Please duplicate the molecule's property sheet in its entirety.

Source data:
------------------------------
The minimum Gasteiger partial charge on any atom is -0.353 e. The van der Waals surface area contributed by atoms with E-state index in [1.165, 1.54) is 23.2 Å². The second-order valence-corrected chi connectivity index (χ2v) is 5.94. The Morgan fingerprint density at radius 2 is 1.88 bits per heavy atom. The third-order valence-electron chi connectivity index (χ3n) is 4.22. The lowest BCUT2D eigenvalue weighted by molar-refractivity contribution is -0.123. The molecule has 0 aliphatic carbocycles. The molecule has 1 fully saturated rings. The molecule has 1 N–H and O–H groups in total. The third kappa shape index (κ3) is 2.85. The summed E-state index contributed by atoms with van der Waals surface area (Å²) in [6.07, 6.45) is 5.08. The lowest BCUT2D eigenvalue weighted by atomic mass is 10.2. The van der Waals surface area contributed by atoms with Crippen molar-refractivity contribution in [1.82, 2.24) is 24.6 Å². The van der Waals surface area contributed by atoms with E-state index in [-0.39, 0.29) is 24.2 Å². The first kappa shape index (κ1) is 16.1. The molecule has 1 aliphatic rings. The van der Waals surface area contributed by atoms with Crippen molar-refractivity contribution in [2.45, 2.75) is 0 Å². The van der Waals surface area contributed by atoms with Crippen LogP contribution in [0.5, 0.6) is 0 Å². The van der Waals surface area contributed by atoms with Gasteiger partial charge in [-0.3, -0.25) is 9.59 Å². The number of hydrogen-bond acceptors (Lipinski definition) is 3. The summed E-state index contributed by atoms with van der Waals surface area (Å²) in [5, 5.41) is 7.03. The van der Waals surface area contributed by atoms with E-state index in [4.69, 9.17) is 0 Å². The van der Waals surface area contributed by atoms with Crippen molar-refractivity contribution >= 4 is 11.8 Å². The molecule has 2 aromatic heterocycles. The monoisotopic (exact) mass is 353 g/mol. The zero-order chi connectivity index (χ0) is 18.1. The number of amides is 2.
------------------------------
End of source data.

The minimum Gasteiger partial charge on any atom is -0.353 e. The van der Waals surface area contributed by atoms with E-state index in [1.165, 1.54) is 23.2 Å². The second-order valence-corrected chi connectivity index (χ2v) is 5.94. The Morgan fingerprint density at radius 2 is 1.88 bits per heavy atom. The third-order valence-electron chi connectivity index (χ3n) is 4.22. The lowest BCUT2D eigenvalue weighted by molar-refractivity contribution is -0.123. The molecule has 0 aliphatic carbocycles. The molecule has 1 fully saturated rings. The molecule has 1 N–H and O–H groups in total. The third kappa shape index (κ3) is 2.85. The summed E-state index contributed by atoms with van der Waals surface area (Å²) in [6.07, 6.45) is 5.08. The lowest BCUT2D eigenvalue weighted by atomic mass is 10.2. The van der Waals surface area contributed by atoms with Crippen molar-refractivity contribution in [1.82, 2.24) is 24.6 Å². The van der Waals surface area contributed by atoms with E-state index in [-0.39, 0.29) is 24.2 Å². The first kappa shape index (κ1) is 16.1. The molecule has 1 aliphatic rings. The van der Waals surface area contributed by atoms with Crippen molar-refractivity contribution in [2.45, 2.75) is 0 Å². The van der Waals surface area contributed by atoms with Crippen LogP contribution in [0.5, 0.6) is 0 Å². The van der Waals surface area contributed by atoms with Gasteiger partial charge in [-0.3, -0.25) is 9.59 Å². The number of hydrogen-bond acceptors (Lipinski definition) is 3. The summed E-state index contributed by atoms with van der Waals surface area (Å²) in [5, 5.41) is 7.03. The van der Waals surface area contributed by atoms with E-state index in [4.69, 9.17) is 0 Å². The van der Waals surface area contributed by atoms with Crippen molar-refractivity contribution >= 4 is 11.8 Å². The molecule has 2 aromatic heterocycles. The monoisotopic (exact) mass is 353 g/mol. The zero-order chi connectivity index (χ0) is 18.1. The number of amides is 2.